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Sanded through padauk veneer... options?

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Forum topic by JackStraw42 posted 02-05-2018 12:09 AM 498 views 0 times favorited 14 replies Add to Favorites Watch
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JackStraw42

12 posts in 827 days


02-05-2018 12:09 AM

Heya! So this was my very first try at using veneer. I’m making a lighted cocktail menu, using a paduak veneer over plywood. In a couple places i managed to over-sand to the point where the plywood is showing. I don’t have enough veneer left to scrap it and start over. I was thinking maybe i could use a marker or pencil or stain to color the spots. What would you guys recommend?

Thanks for any advice you can offer!


14 replies so far

View Ron Aylor's profile

Ron Aylor

2649 posts in 795 days


#1 posted 02-05-2018 12:21 AM

My first thought was a slight chamfered edge followed by some dark stain, but the chamber might effect the “logo” at the bottom. Perhaps a dark glaze over the whole frame would mask the over sanded areas.

View John Smith's profile

John Smith

1375 posts in 310 days


#2 posted 02-05-2018 12:23 AM

yep – you could use a marker or pencil or stain to color the spots.

if you are going to be doing much of this work, you may want to invest
into a few color sticks to have on hand. . . . . just in case.

.

-- I started out with nothing in life ~ and still have most of it left.

View Loren's profile

Loren

10477 posts in 3795 days


#3 posted 02-05-2018 12:24 AM

I’ve used acrylic paints. Mix up some color
and dry brush it on.

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jbay

2678 posts in 1046 days


#4 posted 02-05-2018 12:43 AM

I agree with Loren, acrylics are the way to go.
With a few colors, you should be able to blend a good match.

View Rich's profile

Rich

3665 posts in 736 days


#5 posted 02-05-2018 12:44 AM

I’d go with a two step process. First, replace the color. For that, you can use Mohawk Blendal Sticks. They are available in a wide array of colors (over thirty) — far more than the six or eight found in hobby sets. Next, Mohawk brush tip graining markers will allow you to add some grain effect for a more realistic appearance. I did a review for them here. There is a video link in the review to show the magic you can do with the brush tip markers. In fact, you could do the whole job with them, but I find the Blendal sticks to be much easier to use for base coloring, especially along edges like yours.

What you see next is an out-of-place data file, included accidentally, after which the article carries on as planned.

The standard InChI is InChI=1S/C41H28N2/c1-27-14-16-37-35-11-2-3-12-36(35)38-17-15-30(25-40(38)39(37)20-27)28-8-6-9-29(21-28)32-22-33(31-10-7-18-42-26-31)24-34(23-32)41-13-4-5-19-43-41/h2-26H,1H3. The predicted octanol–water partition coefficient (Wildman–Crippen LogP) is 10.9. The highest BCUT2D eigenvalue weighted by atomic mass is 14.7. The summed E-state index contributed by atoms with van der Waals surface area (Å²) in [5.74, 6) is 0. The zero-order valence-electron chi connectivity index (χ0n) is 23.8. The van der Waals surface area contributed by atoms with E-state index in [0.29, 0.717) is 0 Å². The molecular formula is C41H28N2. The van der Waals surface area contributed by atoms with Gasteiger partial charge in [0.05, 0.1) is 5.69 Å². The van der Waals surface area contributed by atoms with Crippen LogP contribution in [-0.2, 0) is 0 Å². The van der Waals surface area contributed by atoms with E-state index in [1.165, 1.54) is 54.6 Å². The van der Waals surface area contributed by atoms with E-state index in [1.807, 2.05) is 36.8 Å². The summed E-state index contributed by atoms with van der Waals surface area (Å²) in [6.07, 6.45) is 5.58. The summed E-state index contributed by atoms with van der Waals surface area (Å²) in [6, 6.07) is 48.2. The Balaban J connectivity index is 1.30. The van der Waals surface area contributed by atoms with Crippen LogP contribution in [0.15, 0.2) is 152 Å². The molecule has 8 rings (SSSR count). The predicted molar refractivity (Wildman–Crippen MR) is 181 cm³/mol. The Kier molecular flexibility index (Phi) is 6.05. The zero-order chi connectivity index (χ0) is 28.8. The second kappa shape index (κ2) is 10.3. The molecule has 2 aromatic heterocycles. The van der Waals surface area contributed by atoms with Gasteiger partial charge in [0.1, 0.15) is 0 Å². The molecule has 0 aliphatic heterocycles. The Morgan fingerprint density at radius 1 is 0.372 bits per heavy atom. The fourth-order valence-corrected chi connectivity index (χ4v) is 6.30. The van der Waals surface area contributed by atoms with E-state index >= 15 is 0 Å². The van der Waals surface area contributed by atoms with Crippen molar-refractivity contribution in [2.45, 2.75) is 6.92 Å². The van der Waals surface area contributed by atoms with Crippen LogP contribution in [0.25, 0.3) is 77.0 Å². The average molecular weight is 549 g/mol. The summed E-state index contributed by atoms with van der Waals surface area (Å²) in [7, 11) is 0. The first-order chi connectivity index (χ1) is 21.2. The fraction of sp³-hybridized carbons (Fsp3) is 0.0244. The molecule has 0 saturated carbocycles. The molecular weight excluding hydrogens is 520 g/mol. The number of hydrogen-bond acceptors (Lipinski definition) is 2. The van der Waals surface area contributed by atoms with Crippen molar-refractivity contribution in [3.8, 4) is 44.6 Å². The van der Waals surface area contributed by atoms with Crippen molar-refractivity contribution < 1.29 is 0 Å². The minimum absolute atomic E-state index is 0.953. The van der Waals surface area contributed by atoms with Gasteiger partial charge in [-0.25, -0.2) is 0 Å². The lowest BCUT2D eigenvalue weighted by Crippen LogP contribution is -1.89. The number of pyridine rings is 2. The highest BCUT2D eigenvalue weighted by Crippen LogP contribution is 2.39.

There are videos for Blendal sticks too. Just search on youtube.

-- Half of what we read or hear about finishing is right. We just don’t know which half! — Bob Flexner

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jbay

2678 posts in 1046 days


#6 posted 02-05-2018 12:47 AM

I change my answer, I agree with Rich lol
blend sticks are the professional way to go about it,
but the acrylics might be easier to use for the un-experienced.

View shipwright's profile

shipwright

8086 posts in 2945 days


#7 posted 02-05-2018 01:21 AM

Take a 1/8” square rebate out of the edge all the way around and glue in a contrasting strip of solid. You could use solid Padauk of course but a black or white would frame it very nicely. It would also protect the veneer edge from abuse.
You need to be very careful with modern 1/42” veneers. They are not forgiving.

-- Paul M ..............the early bird may get the worm but it’s the second mouse that gets the cheese! http://thecanadianschooloffrenchmarquetry.com/

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Rich

3665 posts in 736 days


#8 posted 02-05-2018 01:47 AM


Take a 1/8” square rebate out of the edge all the way around and glue in a contrasting strip of solid. You could use solid Padauk of course but a black or white would frame it very nicely. It would also protect the veneer edge from abuse.